Inventions and Copyrights

Awards made primarily for educational purposes are exempted from the PHS invention requirements and thus invention reporting is not required, as described in the NIH Grants Policy Statement.

Cooperative Agreement Terms and Conditions of Award

Not Applicable

3. Reporting

When multiple years are involved, awardees will be required to submit the Research Performance Progress Report (RPPR) annually. Continuation support will not be provided until the required forms are submitted and accepted.

Chapters 1-6 and Chapter 7.5 of the Research Performance Progress Report (RPPR) Instruction Guide and additional guidance provided by FIC, must be followed

Failure by the grantee institution to submit required forms in a timely, complete, and accurate manner may result in an expenditure disallowance or a delay in any continuation funding for the award.

The Federal Funding Accountability and Transparency Act of 2006 (Transparency Act), includes a requirement for awardees of Federal grants to report information about first-tier subawards and executive compensation under Federal assistance awards issued in FY2011 or later.  All awardees of applicable NIH grants and cooperative agreements are required to report to the Federal Subaward Reporting System (FSRS) available at www.fsrs.gov on all subawards over $25,000.  See the NIH Grants Policy Statement for additional information on this reporting requirement. 

Other Reporting Requirements

 Recipients are requested to annually update and maintain data regarding their trainees in NIH's CareerTrac (https://careertrac.niehs.nih.gov/)

 Trainees are encouraged to submit reports of their findings for publication to the journals of their choice.  For each journal publication that results from a trainee’s research, NIH support should be acknowledged in language similar to the following:  “This investigation was supported by the Fogarty International Center, (add NIH co-sponsoring institutes, centers or offices for the grant) of the National Institutes of Health under the International Bioethics Research Training program (grant number).”  In addition, news releases and other documents about the project must acknowledge federal funding as provided in “Public Policy Requirements and Objectives-Availability of Information-Acknowledgment of Federal Funding.”

A final progress report, invention statement, and the expenditure data portion of the Federal Financial Report are required for closeout of an award as described in the NIH Grants Policy Statement. Evaluation results should be included as part of the final Progress Report.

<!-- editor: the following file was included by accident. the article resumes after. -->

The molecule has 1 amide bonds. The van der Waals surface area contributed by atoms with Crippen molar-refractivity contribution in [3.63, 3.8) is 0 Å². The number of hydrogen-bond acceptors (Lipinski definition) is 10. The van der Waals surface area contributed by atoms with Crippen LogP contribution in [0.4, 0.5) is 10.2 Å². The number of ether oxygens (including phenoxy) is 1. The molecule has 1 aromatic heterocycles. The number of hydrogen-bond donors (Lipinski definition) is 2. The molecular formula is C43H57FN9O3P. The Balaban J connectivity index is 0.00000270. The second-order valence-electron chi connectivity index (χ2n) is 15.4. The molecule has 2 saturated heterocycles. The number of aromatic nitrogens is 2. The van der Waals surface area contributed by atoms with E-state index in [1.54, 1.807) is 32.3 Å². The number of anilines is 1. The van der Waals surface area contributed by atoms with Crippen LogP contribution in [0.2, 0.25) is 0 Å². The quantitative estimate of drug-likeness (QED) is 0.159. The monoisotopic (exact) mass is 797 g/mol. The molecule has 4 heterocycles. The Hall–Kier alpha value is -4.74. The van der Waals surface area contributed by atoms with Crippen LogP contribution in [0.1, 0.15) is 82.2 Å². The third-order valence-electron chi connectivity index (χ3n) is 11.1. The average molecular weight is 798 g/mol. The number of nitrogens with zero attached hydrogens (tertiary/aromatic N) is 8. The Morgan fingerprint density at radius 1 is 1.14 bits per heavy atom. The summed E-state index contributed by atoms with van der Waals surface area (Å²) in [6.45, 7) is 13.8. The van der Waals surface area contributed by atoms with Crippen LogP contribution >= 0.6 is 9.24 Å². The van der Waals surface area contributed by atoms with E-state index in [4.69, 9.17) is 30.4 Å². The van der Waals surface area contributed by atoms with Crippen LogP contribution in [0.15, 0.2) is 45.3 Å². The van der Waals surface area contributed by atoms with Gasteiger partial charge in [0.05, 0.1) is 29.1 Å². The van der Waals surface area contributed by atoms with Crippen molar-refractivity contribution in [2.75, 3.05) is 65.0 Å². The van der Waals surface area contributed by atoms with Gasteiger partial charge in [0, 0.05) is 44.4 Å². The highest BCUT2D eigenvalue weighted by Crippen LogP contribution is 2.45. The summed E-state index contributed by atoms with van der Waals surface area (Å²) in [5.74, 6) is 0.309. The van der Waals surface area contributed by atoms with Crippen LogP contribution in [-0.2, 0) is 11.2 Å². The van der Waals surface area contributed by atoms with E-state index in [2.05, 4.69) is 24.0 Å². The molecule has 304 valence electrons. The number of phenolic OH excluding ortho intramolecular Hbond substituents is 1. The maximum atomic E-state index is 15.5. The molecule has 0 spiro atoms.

4. Evaluation

In carrying out its stewardship of human resource-related programs, the NIH may request information essential to an assessment of the effectiveness of this program from databases and from participants themselves. Participants may be contacted after the completion of this award for periodic updates on various aspects of their employment history, publications, support from research grants or contracts, honors and awards, professional activities, and other information helpful in evaluating the impact of the program.

Section VII. Agency Contacts

We encourage inquiries concerning this funding opportunity and welcome the opportunity to answer questions from potential applicants.

Application Submission Contacts

eRA Commons Help Desk (Questions regarding eRA Commons registration, submitting and tracking an application, documenting system problems that threaten submission by the due date, post submission issues)
Finding Help Online: http://grants.nih.gov/support/ (preferred method of contact)
Telephone: 301-402-7469 or 866-504-9552 (Toll Free)

Grants.gov Customer Support (Questions regarding Grants.gov registration and submission, downloading forms and application packages)
Contact Center Telephone: 800-518-4726
Email: support@grants.gov

GrantsInfo (Questions regarding application instructions and process, finding NIH grant resources)
Email: GrantsInfo@nih.gov (preferred method of contact)
Telephone: 301-710-0267

Scientific/Research Contact(s)

Barbara Sina Ph.D.
Fogarty International Center (FIC)
Telephone: 301-401-9467
Email: sinab@mail.nih.gov

Jean McEwen, J.D, PH.D
National Human Genome Research Institute (NHGRI)
Telephone: 301-402-4997
Email: mcewenj@mail.nih.gov

Peer Review Contact(s)

Karin Helmers
Center for Scientific Review (CSR)
Telephone: 301-254-9975
Email: helmersk@csr.nih.gov

Financial/Grants Management Contact(s)

Mollie Shea
Fogarty International Center (FIC)
Telephone: 301-451-6830
Email: mshea@mail.nih.gov

Monika Christman
National Human Genome Research Institute (NHGRI)
Telephone: 301-435-7860
Email: christmm@exchange.nih.gov  

Section VIII. Other Information

Recently issued trans-NIH policy notices may affect your application submission. A full list of policy notices published by NIH is provided in the NIH Guide for Grants and Contracts. All awards are subject to the terms and conditions, cost principles, and other considerations described in the NIH Grants Policy Statement.

Authority and Regulations

Awards are made under the authorization of Sections 301 and 405 of the Public Health Service Act as amended (42 USC 287b) and under Federal Regulations 42 CFR Part 63a.